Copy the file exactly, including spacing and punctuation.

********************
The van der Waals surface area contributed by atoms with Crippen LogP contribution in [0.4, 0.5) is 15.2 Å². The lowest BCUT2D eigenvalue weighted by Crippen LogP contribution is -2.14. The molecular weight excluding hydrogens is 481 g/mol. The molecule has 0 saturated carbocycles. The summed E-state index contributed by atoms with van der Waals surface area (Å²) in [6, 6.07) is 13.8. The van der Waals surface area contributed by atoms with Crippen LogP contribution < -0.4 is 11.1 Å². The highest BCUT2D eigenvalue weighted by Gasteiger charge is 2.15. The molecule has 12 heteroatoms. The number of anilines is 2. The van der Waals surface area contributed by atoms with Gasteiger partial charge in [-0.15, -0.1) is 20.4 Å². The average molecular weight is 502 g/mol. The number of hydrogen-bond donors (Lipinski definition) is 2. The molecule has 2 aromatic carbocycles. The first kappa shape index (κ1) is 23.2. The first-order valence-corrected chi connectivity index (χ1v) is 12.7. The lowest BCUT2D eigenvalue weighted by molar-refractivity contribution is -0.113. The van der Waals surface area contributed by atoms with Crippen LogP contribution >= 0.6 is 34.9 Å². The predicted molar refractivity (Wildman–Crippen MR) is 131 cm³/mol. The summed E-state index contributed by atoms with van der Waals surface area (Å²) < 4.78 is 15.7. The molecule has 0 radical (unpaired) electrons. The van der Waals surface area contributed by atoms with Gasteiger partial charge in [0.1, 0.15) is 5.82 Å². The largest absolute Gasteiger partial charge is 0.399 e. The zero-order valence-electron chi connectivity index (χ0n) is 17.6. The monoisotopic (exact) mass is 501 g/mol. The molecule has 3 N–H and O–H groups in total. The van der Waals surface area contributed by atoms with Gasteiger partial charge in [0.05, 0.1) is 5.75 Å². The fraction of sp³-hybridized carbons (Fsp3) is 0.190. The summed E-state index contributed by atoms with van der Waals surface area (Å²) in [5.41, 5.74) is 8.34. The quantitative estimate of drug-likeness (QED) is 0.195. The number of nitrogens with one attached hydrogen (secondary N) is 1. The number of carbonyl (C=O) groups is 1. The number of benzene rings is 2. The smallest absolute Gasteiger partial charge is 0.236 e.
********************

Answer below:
The van der Waals surface area contributed by atoms with Crippen LogP contribution in [0.4, 0.5) is 15.2 Å². The lowest BCUT2D eigenvalue weighted by Crippen LogP contribution is -2.14. The molecular weight excluding hydrogens is 481 g/mol. The molecule has 0 saturated carbocycles. The summed E-state index contributed by atoms with van der Waals surface area (Å²) in [6, 6.07) is 13.8. The van der Waals surface area contributed by atoms with Crippen LogP contribution < -0.4 is 11.1 Å². The highest BCUT2D eigenvalue weighted by Gasteiger charge is 2.15. The molecule has 12 heteroatoms. The number of anilines is 2. The van der Waals surface area contributed by atoms with Gasteiger partial charge in [-0.15, -0.1) is 20.4 Å². The average molecular weight is 502 g/mol. The number of hydrogen-bond donors (Lipinski definition) is 2. The molecule has 2 aromatic carbocycles. The first kappa shape index (κ1) is 23.2. The first-order valence-corrected chi connectivity index (χ1v) is 12.7. The lowest BCUT2D eigenvalue weighted by molar-refractivity contribution is -0.113. The van der Waals surface area contributed by atoms with Crippen LogP contribution >= 0.6 is 34.9 Å². The predicted molar refractivity (Wildman–Crippen MR) is 131 cm³/mol. The summed E-state index contributed by atoms with van der Waals surface area (Å²) < 4.78 is 15.7. The molecule has 0 radical (unpaired) electrons. The van der Waals surface area contributed by atoms with Gasteiger partial charge in [0.1, 0.15) is 5.82 Å². The largest absolute Gasteiger partial charge is 0.399 e. The zero-order valence-electron chi connectivity index (χ0n) is 17.6. The monoisotopic (exact) mass is 501 g/mol. The molecule has 3 N–H and O–H groups in total. The van der Waals surface area contributed by atoms with Gasteiger partial charge in [0.05, 0.1) is 5.75 Å². The fraction of sp³-hybridized carbons (Fsp3) is 0.190. The summed E-state index contributed by atoms with van der Waals surface area (Å²) in [5.41, 5.74) is 8.34. The quantitative estimate of drug-likeness (QED) is 0.195. The number of nitrogens with one attached hydrogen (secondary N) is 1. The number of carbonyl (C=O) groups is 1. The number of benzene rings is 2. The smallest absolute Gasteiger partial charge is 0.236 e.